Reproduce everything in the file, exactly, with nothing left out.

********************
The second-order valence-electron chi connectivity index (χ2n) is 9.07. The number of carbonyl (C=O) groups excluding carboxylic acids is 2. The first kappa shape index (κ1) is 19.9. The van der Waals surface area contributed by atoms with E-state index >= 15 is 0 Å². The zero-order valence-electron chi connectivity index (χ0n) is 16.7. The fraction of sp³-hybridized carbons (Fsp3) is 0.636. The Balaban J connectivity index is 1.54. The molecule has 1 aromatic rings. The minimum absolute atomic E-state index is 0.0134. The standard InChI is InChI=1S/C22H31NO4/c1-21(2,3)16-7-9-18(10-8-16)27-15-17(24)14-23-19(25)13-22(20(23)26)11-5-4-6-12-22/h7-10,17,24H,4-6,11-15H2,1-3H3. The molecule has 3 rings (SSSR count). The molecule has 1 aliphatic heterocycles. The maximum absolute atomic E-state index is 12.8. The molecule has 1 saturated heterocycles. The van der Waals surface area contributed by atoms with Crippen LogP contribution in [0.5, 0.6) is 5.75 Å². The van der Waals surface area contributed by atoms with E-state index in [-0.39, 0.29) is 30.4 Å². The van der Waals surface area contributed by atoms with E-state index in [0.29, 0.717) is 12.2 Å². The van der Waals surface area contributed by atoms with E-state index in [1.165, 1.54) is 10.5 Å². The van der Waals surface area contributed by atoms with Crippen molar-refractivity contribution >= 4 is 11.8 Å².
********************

The second-order valence-electron chi connectivity index (χ2n) is 9.07. The number of carbonyl (C=O) groups excluding carboxylic acids is 2. The first kappa shape index (κ1) is 19.9. The van der Waals surface area contributed by atoms with E-state index >= 15 is 0 Å². The zero-order valence-electron chi connectivity index (χ0n) is 16.7. The fraction of sp³-hybridized carbons (Fsp3) is 0.636. The Balaban J connectivity index is 1.54. The molecule has 1 aromatic rings. The minimum absolute atomic E-state index is 0.0134. The standard InChI is InChI=1S/C22H31NO4/c1-21(2,3)16-7-9-18(10-8-16)27-15-17(24)14-23-19(25)13-22(20(23)26)11-5-4-6-12-22/h7-10,17,24H,4-6,11-15H2,1-3H3. The molecule has 3 rings (SSSR count). The molecule has 1 aliphatic heterocycles. The maximum absolute atomic E-state index is 12.8. The molecule has 1 saturated heterocycles. The van der Waals surface area contributed by atoms with Crippen LogP contribution in [0.5, 0.6) is 5.75 Å². The van der Waals surface area contributed by atoms with E-state index in [-0.39, 0.29) is 30.4 Å². The van der Waals surface area contributed by atoms with E-state index in [0.29, 0.717) is 12.2 Å². The van der Waals surface area contributed by atoms with E-state index in [1.165, 1.54) is 10.5 Å². The van der Waals surface area contributed by atoms with Crippen molar-refractivity contribution >= 4 is 11.8 Å².